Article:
But then something happened that would probably never have happened if not for Facebook; we continued our conversations. Through Facebook I got to know about Michael’s family, his MS and his leadership in the MS community (more on that in Part 2), even his unbelievably mellow dog. I became friends with his wife online and started conversing with her as well.  At the same time I discovered that David Nolan and I had the same interest in current events and the minutiae of political process as well as very similar political and personal philosophies. We would each post stories of interest to us and then join the debates that would undoubtedly ensue as our Republican, Libertarian, and Neo-Con friends and acquaintances would join the fray. Unbeknown to them, we would often message each other privately to comment on some of the things being said or to make each other aware of a thread the other was not on when we needed ‘backup’. We introduced each other to people online, shared several laughs, and offered advice and support to each other when needed.  Even though we would not be in the same room together again, we became good friends.

My friend David Nolan died Thursday night. He had a heart attack at the age of 48 and he was gone. I found out about it on Facebook Friday afternoon. It was the third death of a past or present friend that I have learned of on Facebook – one years after it happened, the other two within 24 hours. This one, however, felt different. David Nolan was not just in my life as he had been in the 80s, he had become of my life.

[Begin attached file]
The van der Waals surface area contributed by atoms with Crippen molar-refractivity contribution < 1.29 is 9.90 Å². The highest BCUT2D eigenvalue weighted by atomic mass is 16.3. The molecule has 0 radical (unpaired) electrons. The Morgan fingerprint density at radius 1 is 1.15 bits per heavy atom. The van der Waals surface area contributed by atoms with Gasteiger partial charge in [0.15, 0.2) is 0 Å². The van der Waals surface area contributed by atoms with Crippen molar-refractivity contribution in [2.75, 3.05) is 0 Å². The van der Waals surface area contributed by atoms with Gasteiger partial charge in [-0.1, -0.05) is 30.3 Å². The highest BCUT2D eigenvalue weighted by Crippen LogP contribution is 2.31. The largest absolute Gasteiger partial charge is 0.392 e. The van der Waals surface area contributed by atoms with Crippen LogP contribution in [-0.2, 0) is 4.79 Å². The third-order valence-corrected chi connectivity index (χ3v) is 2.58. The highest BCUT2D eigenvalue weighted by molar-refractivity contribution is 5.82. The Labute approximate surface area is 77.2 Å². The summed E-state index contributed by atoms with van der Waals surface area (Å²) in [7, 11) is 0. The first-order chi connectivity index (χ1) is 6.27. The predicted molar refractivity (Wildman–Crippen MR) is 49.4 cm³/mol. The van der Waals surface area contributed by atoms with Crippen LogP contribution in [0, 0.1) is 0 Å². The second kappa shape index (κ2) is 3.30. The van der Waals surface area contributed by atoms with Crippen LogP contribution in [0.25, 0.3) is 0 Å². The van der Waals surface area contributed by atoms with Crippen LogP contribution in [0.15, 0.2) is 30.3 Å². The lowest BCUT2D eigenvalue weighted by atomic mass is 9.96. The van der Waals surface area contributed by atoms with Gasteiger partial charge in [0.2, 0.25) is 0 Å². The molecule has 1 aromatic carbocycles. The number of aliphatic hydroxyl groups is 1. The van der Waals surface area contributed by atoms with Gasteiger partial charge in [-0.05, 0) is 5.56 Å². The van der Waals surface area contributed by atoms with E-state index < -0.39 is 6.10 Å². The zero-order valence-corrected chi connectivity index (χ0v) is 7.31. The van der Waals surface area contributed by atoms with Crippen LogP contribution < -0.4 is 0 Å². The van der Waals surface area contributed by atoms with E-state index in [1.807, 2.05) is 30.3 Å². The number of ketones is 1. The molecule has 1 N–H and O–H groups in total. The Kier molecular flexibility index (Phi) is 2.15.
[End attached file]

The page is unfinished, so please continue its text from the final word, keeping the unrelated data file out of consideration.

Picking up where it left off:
Now I find myself grieving, mourning the absence of someone whom, from a purely technical outlook, had not been ‘present’ since October of 2008. Over the course of the 10 hours since I learned of his death I have asked myself several questions. Is this normal? Do I have the right to consider him a good friend? Does it make sense that I am this upset?

I have accepted, in fact I know and feel to the core of my being, that the answer to all of the above is “yes”. Social networking has changed the ways in which we can be present in each others lives. Some argue that it is distancing – allowing us to interact with each other at arm’s length. In some cases that may be true. Yet it has also allowed us to become close to people we may never have had the chance to, or even have met, if not for it’s existence.

The online debates I joined in with David got me writing regularly and thoughtfully for the first time in years. As I expanded my Facebook world and became friends with a professional writer who encouraged me with his kind words about my comments I became inspired to start this blog. This blog, in turn, has expanded my horizons in terms of how I communicate and who I communicate with. While I do not publish as often as I should, this blog is one of the great joys of my life – and I doubt it would have happened if not for David Nolan.

David Nolan, without even sitting in the same room with me once in over 18 months you have helped me become something I have always wanted to be – a writer. I will miss you terribly.  Rest In Peace.